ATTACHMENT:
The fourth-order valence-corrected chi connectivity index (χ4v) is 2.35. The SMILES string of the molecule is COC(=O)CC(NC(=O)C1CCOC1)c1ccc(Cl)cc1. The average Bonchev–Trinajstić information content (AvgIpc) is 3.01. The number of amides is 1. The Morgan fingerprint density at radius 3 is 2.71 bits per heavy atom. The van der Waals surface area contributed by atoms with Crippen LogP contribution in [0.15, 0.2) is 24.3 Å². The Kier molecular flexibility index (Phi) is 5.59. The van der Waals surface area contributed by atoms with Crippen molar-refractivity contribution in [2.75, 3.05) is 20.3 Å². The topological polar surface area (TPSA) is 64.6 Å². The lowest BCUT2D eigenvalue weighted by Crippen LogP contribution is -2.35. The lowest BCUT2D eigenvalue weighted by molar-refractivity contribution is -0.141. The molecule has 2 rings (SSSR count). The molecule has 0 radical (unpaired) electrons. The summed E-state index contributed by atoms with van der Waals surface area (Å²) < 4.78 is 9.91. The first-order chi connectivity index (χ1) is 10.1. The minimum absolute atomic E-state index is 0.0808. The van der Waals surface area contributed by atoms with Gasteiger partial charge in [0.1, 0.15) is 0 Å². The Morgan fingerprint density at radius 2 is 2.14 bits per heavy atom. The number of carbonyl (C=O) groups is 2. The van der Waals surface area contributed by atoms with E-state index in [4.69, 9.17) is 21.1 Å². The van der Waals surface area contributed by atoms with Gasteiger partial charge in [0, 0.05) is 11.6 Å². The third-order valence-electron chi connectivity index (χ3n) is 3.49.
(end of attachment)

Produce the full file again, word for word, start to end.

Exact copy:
The fourth-order valence-corrected chi connectivity index (χ4v) is 2.35. The SMILES string of the molecule is COC(=O)CC(NC(=O)C1CCOC1)c1ccc(Cl)cc1. The average Bonchev–Trinajstić information content (AvgIpc) is 3.01. The number of amides is 1. The Morgan fingerprint density at radius 3 is 2.71 bits per heavy atom. The van der Waals surface area contributed by atoms with Crippen LogP contribution in [0.15, 0.2) is 24.3 Å². The Kier molecular flexibility index (Phi) is 5.59. The van der Waals surface area contributed by atoms with Crippen molar-refractivity contribution in [2.75, 3.05) is 20.3 Å². The topological polar surface area (TPSA) is 64.6 Å². The lowest BCUT2D eigenvalue weighted by Crippen LogP contribution is -2.35. The lowest BCUT2D eigenvalue weighted by molar-refractivity contribution is -0.141. The molecule has 2 rings (SSSR count). The molecule has 0 radical (unpaired) electrons. The summed E-state index contributed by atoms with van der Waals surface area (Å²) < 4.78 is 9.91. The first-order chi connectivity index (χ1) is 10.1. The minimum absolute atomic E-state index is 0.0808. The van der Waals surface area contributed by atoms with Gasteiger partial charge in [0.1, 0.15) is 0 Å². The Morgan fingerprint density at radius 2 is 2.14 bits per heavy atom. The number of carbonyl (C=O) groups is 2. The van der Waals surface area contributed by atoms with E-state index in [4.69, 9.17) is 21.1 Å². The van der Waals surface area contributed by atoms with Gasteiger partial charge in [0, 0.05) is 11.6 Å². The third-order valence-electron chi connectivity index (χ3n) is 3.49.